By Elinor Comlay
MEXICO CITY (Reuters) - Shares in America Movil fell nearly 3 percent on Friday after Latin America's biggest phone company reported a sharply lower profit and on concerns over the investment strategy of billionaire Carlos Slim's flagship company.
On a conference call on Friday, a day after the company released quarterly earnings, analysts repeatedly asked questions about America Movil's plans in Europe. The company announced last week it would not proceed with a planned offer for Dutch phone company KPN.
"We don't have to take any decision on that and ... we don't have any hurry on that," said Chief Executive Daniel Hajj, in response to a question about what America Movil will do with its stake in KPN.
"The board wants to have open alternatives to do what we feel is best," said Hajj, who is also Slim's son-in-law.
America Movil's investments in KPN and Telekom Austria, made last year, have driven up debt and contributed to the financial expenses that almost halved its third-quarter profit.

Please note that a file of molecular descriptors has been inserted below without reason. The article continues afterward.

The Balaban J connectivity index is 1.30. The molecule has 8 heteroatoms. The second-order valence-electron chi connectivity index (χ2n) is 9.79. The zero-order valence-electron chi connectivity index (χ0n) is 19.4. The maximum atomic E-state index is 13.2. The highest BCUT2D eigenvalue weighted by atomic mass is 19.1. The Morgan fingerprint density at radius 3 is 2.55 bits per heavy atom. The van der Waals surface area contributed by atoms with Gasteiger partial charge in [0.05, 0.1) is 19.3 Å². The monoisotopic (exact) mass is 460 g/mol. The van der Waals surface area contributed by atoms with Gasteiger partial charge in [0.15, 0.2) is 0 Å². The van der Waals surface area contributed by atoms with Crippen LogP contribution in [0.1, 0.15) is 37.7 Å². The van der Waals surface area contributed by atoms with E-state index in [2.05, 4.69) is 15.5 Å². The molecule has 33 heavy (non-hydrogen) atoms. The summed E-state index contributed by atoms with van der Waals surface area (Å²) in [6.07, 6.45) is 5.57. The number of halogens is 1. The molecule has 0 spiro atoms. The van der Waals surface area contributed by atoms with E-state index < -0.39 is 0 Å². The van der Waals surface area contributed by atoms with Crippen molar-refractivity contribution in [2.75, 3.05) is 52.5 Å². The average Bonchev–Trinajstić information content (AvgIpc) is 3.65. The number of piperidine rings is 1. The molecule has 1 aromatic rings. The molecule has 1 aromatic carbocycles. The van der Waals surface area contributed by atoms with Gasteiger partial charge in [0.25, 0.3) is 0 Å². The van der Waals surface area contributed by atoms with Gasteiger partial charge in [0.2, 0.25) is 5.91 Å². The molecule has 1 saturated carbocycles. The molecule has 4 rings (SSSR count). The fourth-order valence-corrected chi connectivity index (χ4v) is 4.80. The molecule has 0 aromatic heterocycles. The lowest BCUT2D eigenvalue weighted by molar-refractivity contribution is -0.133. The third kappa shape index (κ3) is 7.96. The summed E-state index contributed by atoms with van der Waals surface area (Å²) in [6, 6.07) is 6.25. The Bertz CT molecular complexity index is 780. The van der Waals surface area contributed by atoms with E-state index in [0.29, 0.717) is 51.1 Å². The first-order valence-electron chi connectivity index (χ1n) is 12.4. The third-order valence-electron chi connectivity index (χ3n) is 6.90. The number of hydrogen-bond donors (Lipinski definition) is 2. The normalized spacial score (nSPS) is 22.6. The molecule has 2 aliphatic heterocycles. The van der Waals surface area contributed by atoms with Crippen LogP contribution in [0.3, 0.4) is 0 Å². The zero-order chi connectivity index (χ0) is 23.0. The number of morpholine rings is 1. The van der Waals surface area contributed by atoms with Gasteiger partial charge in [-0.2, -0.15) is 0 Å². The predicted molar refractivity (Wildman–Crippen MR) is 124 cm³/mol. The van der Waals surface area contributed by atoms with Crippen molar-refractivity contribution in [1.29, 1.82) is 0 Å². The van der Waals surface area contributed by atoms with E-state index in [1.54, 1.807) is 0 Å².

Some investors are concerned that America Movil's near 23 percent investment in Telekom Austria could follow a similar path as its KPN investment, where a rights issue earlier this year forced America Movil to buy more shares at a lower price to maintain its participation.
Hajj said he is not aware of any decision by Telekom Austria about any rights issue and he tried to assure analysts that the Austrian company is a different proposition than KPN.
"What I can tell you - it's different the way they operate, the way they do things," he said.
America Movil had accumulated nearly 30 percent of KPN but that position was effectively chopped in half when a foundation set up to protect the interests of KPN shareholders executed an option to acquire almost 50 percent of KPN's voting stock.
That move appeared to catch Slim's company off guard and a spokesman said at the time that America Movil had been shown "a total lack of respect.
America Movil shares were down 2.6 percent at 13.23 pesos in late morning trading.
The company has been aggressively buying back shares to support its stock price this year. That strategy will continue, executives said on the call.
(Reporting by Elinor Comlay; editing by Simon Gardner and Matthew Lewis)